At Tuesday’s Board of Supervisors meeting, I announced my request that the City Attorney’s Office draft legislation that will add new rent-controlled units in District 3, the first time rent-controlled units have been added to our district’s housing supply since 1979.
These new units, added within the envelope of older, existing residential buildings, will provide more affordable-housing options, largely on ground floors where they are accessible for our seniors and people with disabilities.
It’s been my goal since the day I took office to find solutions to the housing insecurity facing our neighbors and residents throughout The City. I understand how important it is to both protect the unique character of our neighborhoods and to provide and protect affordable housing, ensuring that residents can stay in their homes and neighborhoods.
Recently, in a meeting with housing advocates, I pointed out that as a consequence of not having enough affordable housing, sometimes renters can be reluctant to move, even when their current housing situation no longer meets their needs. Understandably, the prospect of leaving any unit that is affordable, when affordable housing is in short supply and rents continue to rise, is daunting.
Unfortunately, some saw this conversation as an opportunity to score political points by misrepresenting my position. Let me be very clear: I support rent control in San Francisco, have always supported rent control and will continue to fight to protect rent control. This housing affordability crisis is real. Playing political games instead of finding solutions isn’t going to keep people in their homes or provide more housing options that they can afford.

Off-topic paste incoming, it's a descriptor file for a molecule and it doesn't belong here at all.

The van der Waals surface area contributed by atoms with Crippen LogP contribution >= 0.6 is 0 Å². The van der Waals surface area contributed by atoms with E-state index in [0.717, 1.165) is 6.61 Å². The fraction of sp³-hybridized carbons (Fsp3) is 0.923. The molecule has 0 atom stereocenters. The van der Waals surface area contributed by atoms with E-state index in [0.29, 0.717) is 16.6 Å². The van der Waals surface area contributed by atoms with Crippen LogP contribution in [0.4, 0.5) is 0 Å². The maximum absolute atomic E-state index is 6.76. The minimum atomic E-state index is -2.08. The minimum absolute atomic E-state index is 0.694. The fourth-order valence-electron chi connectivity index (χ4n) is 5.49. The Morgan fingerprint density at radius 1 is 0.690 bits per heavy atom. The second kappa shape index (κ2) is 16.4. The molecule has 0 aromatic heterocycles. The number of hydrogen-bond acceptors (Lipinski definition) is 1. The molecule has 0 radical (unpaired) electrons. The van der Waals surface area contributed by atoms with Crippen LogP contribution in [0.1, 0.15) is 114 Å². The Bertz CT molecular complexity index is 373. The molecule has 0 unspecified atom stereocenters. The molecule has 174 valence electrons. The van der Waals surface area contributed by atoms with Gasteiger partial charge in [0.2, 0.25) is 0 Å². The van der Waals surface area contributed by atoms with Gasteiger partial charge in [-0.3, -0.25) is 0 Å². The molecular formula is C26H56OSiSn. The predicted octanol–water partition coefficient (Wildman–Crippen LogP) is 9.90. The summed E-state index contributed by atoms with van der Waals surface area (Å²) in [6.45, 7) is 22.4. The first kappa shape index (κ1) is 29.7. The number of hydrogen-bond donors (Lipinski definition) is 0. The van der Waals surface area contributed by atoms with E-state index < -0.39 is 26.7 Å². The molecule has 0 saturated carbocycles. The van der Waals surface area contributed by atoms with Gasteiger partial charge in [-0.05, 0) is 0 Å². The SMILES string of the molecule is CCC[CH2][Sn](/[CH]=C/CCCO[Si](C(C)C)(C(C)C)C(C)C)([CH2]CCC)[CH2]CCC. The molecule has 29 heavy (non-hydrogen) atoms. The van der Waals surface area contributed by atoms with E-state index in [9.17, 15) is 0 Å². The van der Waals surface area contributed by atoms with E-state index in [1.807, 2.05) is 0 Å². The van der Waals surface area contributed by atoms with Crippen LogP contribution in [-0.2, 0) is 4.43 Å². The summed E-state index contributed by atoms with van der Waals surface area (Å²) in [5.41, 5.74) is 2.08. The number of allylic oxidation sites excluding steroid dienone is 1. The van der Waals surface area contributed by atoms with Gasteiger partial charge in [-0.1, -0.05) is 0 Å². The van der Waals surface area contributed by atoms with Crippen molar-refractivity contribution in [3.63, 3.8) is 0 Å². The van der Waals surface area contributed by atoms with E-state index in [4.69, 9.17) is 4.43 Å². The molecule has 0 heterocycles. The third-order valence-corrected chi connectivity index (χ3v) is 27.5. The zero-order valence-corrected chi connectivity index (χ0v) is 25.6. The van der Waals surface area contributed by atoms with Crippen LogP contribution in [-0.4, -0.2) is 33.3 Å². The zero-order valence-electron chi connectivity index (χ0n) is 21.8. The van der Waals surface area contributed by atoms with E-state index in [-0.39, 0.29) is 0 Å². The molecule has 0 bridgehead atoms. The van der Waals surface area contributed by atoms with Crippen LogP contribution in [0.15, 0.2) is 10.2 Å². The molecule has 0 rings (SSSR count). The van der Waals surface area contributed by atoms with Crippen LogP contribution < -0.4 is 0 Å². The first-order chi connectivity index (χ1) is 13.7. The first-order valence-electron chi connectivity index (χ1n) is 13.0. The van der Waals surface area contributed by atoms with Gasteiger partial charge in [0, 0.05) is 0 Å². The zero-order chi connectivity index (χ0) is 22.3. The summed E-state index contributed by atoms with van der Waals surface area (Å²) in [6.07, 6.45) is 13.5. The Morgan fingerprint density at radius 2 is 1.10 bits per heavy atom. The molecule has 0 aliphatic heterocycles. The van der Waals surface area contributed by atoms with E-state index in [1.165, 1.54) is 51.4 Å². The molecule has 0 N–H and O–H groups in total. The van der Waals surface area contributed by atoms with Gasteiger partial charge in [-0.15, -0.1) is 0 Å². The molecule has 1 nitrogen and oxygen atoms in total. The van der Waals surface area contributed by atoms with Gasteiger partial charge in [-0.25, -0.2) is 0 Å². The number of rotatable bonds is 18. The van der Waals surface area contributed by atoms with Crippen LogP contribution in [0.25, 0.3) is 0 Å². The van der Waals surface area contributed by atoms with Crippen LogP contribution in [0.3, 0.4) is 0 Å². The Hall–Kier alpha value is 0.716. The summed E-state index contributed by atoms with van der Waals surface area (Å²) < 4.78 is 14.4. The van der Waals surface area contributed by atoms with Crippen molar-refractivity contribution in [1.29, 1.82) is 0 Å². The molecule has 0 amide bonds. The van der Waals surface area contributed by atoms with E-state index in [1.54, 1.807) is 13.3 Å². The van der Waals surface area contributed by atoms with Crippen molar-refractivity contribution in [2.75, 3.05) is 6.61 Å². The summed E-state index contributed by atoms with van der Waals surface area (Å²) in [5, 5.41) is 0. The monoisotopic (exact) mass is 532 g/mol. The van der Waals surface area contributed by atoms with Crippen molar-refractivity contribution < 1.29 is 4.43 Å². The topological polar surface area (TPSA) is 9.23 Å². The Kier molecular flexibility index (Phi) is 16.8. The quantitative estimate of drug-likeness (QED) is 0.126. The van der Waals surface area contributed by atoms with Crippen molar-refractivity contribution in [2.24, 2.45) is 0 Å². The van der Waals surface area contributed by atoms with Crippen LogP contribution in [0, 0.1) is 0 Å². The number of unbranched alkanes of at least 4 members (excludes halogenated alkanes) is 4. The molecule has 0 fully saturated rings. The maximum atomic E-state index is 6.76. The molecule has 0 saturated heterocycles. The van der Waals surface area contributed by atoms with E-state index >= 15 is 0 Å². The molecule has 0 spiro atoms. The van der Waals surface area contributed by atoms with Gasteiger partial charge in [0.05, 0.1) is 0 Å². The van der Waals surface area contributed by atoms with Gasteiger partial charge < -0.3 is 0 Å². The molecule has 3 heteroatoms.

We need protections like rent control, and we need to add more protections, including tighter restrictions on the Ellis Act, which speculators often use to flip properties and, in the process, evict tenants. We also need to build more affordable housing. Following the last dot-com boom, The City had an opportunity to prepare for forecasted economic growth and population increases, but it didn’t meet the challenge, in large part due to a political climate of obstructionism and gamesmanship on the Board of Supervisors.
My request for legislation to create new rent-controlled units in District 3 is a critical step in the effort to create more affordable housing for San Francisco residents.
Julie Christensen is a member of the Board of Supervisors representing District 3.